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The U.S. tax code is famously complicated.
Congress, over decades, has enacted tax measures (and will continue to do so) that it believes will benefit society (or at least segments of society that they care more about than others, a.k.a., earmarking or pork).
One aspect that bewilders me is that we’re required to calculate as income interest and capital gains in nominal dollars, which means that you have to pay income taxes when you don’t really make money.
Different Income Scenarios
Here are three scenarios and the “income” it would be taxed on each if it wasn’t in a tax-free or tax-deferred account. For each of these, let’s assume two cases, one with inflation running at 2% as it has for many years now, and one where it spikes to 10% which is about where it was in the early 70s.
For simplicity, let’s assume your tax bracket is 15% for capital gains and 22% for interest.
On January 2, you put $10,000 in a savings account earning and let it sit there for a year.
You own $10,000 worth of shares in a stock that pays a 3% dividend.
Capital Gains Income
You buy $10,000 worth of shares in a stock on January 2 and sell it after a year and a day.
How Things Play Out Depends on Inflation
If inflation is running at 2% a year, as it has for many years now, here’s what you can expect.
If inflation is running at 10% a year like it did in the early 70s, here’s what you can expect. Savings accounts pay higher interest, and stock share prices may grow faster.
Looking at these two tables, here are the lessons we should learn. Let’s start with things that are true in general.
- In general, cash and its equivalents are a bad long-term “investment” because after taxes and inflation, you’ll likely be losing money each year.
- Stock dividends can be a good investment option if these stocks also experience share price appreciation. If they don’t, they’re not a great investment in a taxable account.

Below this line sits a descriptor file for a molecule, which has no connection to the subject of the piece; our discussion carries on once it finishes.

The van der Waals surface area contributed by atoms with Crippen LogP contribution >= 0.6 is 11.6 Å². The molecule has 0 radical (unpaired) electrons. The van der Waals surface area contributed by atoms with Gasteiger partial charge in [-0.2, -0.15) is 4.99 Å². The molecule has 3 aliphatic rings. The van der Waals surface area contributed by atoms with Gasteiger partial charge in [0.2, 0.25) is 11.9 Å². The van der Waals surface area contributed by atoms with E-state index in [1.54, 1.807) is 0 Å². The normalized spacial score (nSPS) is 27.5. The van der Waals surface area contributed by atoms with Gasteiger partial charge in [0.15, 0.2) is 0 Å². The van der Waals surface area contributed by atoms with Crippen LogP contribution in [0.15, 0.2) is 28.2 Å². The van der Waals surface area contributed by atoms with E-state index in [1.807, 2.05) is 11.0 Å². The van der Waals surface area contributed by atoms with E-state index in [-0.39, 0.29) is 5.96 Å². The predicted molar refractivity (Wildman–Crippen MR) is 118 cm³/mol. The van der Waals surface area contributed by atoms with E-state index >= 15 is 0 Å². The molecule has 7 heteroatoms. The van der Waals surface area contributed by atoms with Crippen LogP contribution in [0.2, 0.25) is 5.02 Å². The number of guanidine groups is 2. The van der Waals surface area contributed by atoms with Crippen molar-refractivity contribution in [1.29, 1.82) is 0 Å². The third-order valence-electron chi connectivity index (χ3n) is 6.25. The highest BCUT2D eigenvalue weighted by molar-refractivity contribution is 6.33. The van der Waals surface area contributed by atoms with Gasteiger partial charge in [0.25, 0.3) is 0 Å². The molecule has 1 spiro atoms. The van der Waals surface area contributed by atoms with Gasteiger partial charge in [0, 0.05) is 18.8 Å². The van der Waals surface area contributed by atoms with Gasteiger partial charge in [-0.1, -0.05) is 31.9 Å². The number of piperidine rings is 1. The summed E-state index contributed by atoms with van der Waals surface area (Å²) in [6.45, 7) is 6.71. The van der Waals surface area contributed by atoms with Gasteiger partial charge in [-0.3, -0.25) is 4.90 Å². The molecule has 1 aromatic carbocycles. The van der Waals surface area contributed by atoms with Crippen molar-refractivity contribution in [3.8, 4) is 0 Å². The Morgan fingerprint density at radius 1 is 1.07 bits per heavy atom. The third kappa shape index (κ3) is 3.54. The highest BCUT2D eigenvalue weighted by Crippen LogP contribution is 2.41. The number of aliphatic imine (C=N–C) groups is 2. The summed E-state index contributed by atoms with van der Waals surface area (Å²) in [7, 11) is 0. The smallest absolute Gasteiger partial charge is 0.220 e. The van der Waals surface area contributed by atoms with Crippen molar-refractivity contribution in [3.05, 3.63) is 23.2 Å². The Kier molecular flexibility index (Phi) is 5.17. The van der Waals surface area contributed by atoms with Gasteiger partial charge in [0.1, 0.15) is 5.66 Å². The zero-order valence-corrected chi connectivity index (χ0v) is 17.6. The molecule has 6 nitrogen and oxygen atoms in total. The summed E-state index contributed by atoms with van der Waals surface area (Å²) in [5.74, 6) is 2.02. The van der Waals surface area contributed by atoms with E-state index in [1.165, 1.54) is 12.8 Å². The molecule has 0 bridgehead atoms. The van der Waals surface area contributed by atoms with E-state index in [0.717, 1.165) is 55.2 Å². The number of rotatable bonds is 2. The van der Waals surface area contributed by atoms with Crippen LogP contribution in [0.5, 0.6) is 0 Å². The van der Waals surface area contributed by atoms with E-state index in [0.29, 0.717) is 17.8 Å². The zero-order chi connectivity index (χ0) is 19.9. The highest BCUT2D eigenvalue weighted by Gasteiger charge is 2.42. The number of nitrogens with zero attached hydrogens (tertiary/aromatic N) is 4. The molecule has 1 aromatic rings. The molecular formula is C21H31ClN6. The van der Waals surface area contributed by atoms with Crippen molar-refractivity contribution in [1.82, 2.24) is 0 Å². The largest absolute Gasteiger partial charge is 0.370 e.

- Over the long term, allocating a significant part of your portfolio in stocks is a crucial part of building wealth.
Next, let’s look at what we can learn by comparing the results in the two tables.
- When inflation is high, your after-tax, inflation-adjusted results are somewhat worse for cash equivalents and much worse for stock dividends (since these don’t usually go up with inflation).
- When inflation is high, the fact that we’re taxed on nominal rather than real inflation-adjusted returns means that a significant part of our returns goes away. Comparing the two cases above, a full 25% of your real after-tax returns go away because of taxes on phantom “gains” that inflation eats up. Indeed, if only real capital gains were taxed, the final result for the 10%-inflation case would be 6.2%, almost the same as the 6.4% in the 2%-inflation case.
The final, most general lesson is that our tax code means that the benefit of placing your retirement portfolio in a tax-deferred rather than taxable account becomes even more important when inflation runs high.
About the Author
My career has had many unpredictable twists and turns. A MSc in theoretical physics, PhD in experimental high-energy physics, postdoc in particle detector R&D, research position in experimental cosmic-ray physics (including a couple of visits to Antarctica), a brief stint at a small engineering services company supporting NASA, followed by starting my own small consulting practice supporting NASA projects and programs. Along the way, I started other micro businesses and helped my wife start and grow her own Marriage and Family Therapy practice. Now, I use all these experiences to also offer financial strategy services to help independent professionals achieve their personal and business finance goals.
Disclaimer: The information in this article is not intended to encourage any lifestyle changes without careful consideration and consultation with a qualified professional. This article is for reference purposes only, is generic in nature, is not intended as individual advice and is not financial or legal advice.